Dog Arrives Home Without Owner After Walk: Now Police Are Looking for Hit-and-Run Suspect
On Wednesday, the world changed for a dog named Patch. He was out for a morning walk in Madison, Tennessee, with his visually impaired owner, 50-year-old Karen Hughes, when a car hit Hughes.
The car, which police believe to be a Ford F-150, didn’t stick around. A passerby found Hughes and alerted authorities, according to WSMV-TV.
Hughes was taken to a hospital but was too far gone and pronounced dead. Police later found Patch waiting patiently outside the door to their apartment.
The dog was taken in by Metro Animal Care and Control, where he is waiting while staff try to find next of kin to see if they can take him in.
Hughes had started attending a local church upon her arrival in Tennessee two months prior. The other churchgoers had gotten to know her and were surprised to hear of her death.
“She didn’t have any family in the state of Tennessee that we know of, so we became the family,” pastor Ray Marin said, according to WSMV.
“It’s been exciting because she needed help. … We’ve been there to help her with food, supplies, help furnish her apartment. You know when you help someone like that you get close to them quick.”
“I still can’t believe it,” he continued. “Madison is sometimes tough. We don’t have sidewalks; it would be beneficial if we did. We’ve lost church members before because of the erratic driving. I really wish people would pay attention to the signs, slow down, be a little more mindful and careful.”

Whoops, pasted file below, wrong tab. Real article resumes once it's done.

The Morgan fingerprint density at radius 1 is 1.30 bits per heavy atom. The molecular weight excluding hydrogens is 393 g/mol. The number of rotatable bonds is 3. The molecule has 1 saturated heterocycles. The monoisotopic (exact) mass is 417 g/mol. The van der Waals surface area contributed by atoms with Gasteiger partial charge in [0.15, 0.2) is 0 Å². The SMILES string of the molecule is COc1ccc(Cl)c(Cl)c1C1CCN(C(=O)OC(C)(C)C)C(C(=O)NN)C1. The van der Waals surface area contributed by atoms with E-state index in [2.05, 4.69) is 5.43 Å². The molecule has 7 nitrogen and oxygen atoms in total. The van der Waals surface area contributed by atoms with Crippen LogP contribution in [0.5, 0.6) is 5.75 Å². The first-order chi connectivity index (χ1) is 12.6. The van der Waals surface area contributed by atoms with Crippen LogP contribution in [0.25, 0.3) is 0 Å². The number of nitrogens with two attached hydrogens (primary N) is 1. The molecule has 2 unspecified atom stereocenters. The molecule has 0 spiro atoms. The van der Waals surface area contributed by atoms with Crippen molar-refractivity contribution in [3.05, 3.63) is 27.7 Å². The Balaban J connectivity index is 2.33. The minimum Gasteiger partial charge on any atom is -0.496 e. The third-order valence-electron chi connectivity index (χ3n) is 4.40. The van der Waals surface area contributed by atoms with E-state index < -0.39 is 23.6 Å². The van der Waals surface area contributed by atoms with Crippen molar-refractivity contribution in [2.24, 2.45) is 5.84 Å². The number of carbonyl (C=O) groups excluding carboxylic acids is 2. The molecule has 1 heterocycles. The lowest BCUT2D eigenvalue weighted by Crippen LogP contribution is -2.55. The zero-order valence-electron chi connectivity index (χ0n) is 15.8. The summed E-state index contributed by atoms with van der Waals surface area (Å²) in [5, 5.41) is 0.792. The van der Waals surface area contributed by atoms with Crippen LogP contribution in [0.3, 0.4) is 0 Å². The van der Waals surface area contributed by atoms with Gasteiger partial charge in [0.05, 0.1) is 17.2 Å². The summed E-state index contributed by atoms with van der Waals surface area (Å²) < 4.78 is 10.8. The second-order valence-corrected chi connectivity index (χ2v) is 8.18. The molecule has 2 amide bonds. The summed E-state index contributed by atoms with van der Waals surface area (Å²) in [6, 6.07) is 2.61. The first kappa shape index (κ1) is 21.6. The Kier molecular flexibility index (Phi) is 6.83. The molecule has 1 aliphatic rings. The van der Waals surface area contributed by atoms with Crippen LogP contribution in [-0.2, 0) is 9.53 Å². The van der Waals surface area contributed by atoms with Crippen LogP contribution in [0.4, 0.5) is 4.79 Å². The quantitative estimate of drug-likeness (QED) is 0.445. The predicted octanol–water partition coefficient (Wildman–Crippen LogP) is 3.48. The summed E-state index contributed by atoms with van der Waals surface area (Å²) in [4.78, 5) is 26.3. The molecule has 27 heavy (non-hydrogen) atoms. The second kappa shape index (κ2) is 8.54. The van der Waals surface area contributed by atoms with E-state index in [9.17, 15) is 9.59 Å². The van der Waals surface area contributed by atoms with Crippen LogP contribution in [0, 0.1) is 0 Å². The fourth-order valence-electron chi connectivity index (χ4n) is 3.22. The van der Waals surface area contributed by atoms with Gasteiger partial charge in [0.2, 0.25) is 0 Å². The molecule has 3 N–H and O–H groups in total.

Marin is also quite familiar with Patch, as he went everywhere with Hughes.
“She would come to worship and she’d bring Patch along and he’d sing along with our worship team as well,” Marin said.
Some have wondered if Patch was a service dog, but so far there’s no evidence to suggest he was anything more than Hughes’ constant companion. Most service dogs would be recognized by the organizations that train them, are of very specific breeds, and are microchipped.
Marin has offered to take the pup if no family steps forward, and several rescues have voiced their interest in helping the poor dog find a new, loving home.
“We’re giving him lots of love and care,” said Matthew Peters with the Metro Public Health Department, according to The Tennessean.
“It’s obvious this was a traumatic experience for him … so we’re trying to give him as much time and space to decompress as we can.”
Meanwhile, police are searching for the owner of the F-150 thought to have hit Hughes.
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